Best Practices

Can’t Prioritize? Use This Six-Week Process to Create Your Roadmap

Despite the proliferation of roadmapping tools, prioritization remains the most difficult part of the process. Without a way to reinforce the order of roadmap items, it just won’t stick.

Over my years as a PM, I’ve established an effective roadmapping process. With this, and backed by effective strategy and strong leadership, I’ve helped develop roadmaps that successfully align individuals and companies. Toward the end of any given quarter, I often rely on this fast-paced and collaborative six-week process to refine priorities. I focus it around understanding the product’s current state, identifying strategic opportunities, defining requirements, creating a vision of the future, and defining a staged plan to evolve the customer experience. Here’s a breakdown of my process. 

roadmapping process

Weeks 1 and 2: Initial discovery and focus on strategy

I spend the first weeks of the project developing a more detailed, shared understanding of the intent and objectives of the product’s current state. Without a sense of purpose or scope, anything we do is equally ok. But once we establish intent, I can start attacking the plan in a methodical way. I do that by setting objectives. For example, I’ll conduct an audit of the existing ecosystem to catalog the range of products, components, and features that we’ll need to shift to the new roadmap.

Also, I’ll interview key stakeholders to get their perspective on which objectives are most valuable. In these sessions, I identify key business strategies, customer motives, and technical constraints that could impact the product roadmap.

Weeks 3 and 4: Hypothesis and feature wishlist

After defining the product’s intent, strategies, and objectives, I dig deeper into the highest-priority needs. I conduct up to ten customer interviews to gain a better understanding of both known and latent customer pain points. Interview sessions may be conducted in-person, via phone, or via store intercept. Then, I propose an experience map to define the structure of the customer journey.

A defined experience map facilitates discussions and proposes initiatives for how key features and components deliver measurable value to the product. Finally, I document the outputs of these sessions in a feature wishlist parking lot.

Week 5: Definition of OKRs

I start this part of the process with a collaborative conception workshop, which acts as a deep dive into the diverse range of proposed wishlist features. Next, I’ll bring together key stakeholders, decision-makers, and subject matter experts to explore how these initiatives should align with strategic business objectives. I then refine and expand the best of these approaches. I’ll also identify high-priority OKRs (objectives and key results).

One main goal will be to take all that inspirational language and quantify it clearly by identifying and recording the value proposition, problems to be solved, and success criteria. These will be used to focus stakeholders around a bold goal.

Week 6: Roadmap prioritization

At this stage, I begin converging the OKRs into a unified roadmap to prepare for iterative development sprints. Roadmaps are essential to giving your organization direction, motivating teams, and ensuring we deliver the right thing in the right time frame.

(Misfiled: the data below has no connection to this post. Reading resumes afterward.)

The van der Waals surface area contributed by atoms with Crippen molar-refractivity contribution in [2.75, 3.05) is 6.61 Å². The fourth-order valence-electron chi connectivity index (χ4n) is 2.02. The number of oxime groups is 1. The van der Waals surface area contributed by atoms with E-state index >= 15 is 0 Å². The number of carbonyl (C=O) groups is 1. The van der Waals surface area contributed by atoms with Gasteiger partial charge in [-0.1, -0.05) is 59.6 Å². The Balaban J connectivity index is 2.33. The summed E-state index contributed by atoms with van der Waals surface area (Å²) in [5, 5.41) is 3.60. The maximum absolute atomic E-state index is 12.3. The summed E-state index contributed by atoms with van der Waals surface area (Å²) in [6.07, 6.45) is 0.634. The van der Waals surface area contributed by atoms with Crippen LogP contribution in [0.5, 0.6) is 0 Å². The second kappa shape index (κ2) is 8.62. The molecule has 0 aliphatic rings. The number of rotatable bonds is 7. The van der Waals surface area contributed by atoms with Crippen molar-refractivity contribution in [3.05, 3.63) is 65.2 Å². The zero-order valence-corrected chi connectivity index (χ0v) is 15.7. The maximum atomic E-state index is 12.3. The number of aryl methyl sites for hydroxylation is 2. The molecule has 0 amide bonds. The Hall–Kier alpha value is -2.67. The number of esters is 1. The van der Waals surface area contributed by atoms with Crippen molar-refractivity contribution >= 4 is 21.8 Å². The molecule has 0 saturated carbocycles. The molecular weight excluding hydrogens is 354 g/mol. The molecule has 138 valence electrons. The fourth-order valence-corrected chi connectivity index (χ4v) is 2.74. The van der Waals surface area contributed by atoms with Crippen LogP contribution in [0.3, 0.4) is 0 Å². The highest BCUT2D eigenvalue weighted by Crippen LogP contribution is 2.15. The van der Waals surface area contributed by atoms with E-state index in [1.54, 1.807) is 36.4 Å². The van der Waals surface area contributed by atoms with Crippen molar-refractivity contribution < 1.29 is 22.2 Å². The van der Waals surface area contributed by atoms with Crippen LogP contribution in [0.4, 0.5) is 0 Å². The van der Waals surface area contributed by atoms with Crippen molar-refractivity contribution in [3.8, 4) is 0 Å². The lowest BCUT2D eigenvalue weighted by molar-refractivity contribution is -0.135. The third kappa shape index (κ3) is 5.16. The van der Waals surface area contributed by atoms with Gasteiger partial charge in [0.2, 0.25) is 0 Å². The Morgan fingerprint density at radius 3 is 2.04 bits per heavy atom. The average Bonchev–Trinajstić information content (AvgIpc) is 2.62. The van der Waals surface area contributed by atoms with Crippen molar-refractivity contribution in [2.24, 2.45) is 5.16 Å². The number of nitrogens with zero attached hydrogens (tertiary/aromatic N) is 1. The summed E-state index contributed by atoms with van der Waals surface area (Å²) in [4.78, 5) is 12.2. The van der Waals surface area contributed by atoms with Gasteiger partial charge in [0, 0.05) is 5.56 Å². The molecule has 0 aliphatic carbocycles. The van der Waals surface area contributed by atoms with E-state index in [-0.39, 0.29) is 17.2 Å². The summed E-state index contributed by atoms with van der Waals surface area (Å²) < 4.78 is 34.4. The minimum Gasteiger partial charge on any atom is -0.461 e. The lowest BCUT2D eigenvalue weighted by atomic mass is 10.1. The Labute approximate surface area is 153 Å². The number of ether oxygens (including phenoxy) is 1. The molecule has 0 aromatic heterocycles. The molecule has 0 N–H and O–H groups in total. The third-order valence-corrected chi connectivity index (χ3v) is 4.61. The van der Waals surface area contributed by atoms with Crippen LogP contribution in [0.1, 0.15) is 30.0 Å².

An OKR sets a goal for a set period of time, usually the quarter. With key strategic and value propositions made, I meet with stakeholders to select and rank the top OKRs. Also, I ensure they commit not to changing the rankings for three months.

In parallel, I’ll work with engineering and a project manager on a release plan for the upcoming quarter. The release plan includes requirements, committed available resources, and planned release dates for chosen initiatives.

Bringing it all downstream

Over the following weeks, the UX/design team and I will build wireframes that represent the key functional areas of the core user experience. At the same time, we’ll work iteratively on the visual presentation direction and begin converging the conceptual, visual, and technical workstreams into a unified design approach. In addition, I’ll begin technical planning with the engineering team to explore different technologies and frameworks that will support our requirements. In parallel, I’ll work with data science metrics collaborators to envision key feature uses. We’ll identify measurable elements, making sure results are normalized and comparable so we can tell if an objective has been met.

Standards for your roadmap

Not all products are created equal. It comes down to gathering real-world feedback and making decisions on what features to build. Lay out very clearly what you learned about actual customers through qualitative and/or quantitative knowledge. State the additional problems you look forward to solving and propose solutions to increase customer value while tying them to business results. Product management often lacks standards — here’s one you can use to succeed with digital products.

Author’s note: Thanks to Judy Wong for reading drafts of this. Also, if you have any feedback or criticism about this article, shoot me an email.

Bain Public is a product consultancy that helps companies make smart decisions and ship top-notch products that captivate customers and achieve business objectives. We help ambitious organizations create new value by establishing company-wide, product-related processes. Our group of experienced product managers works closely with C-suite leadership teams to remove friction from all touchpoints of the digital consumer experience. We help teams deliver product-market fit, allowing companies to operate at scale. For more information, visit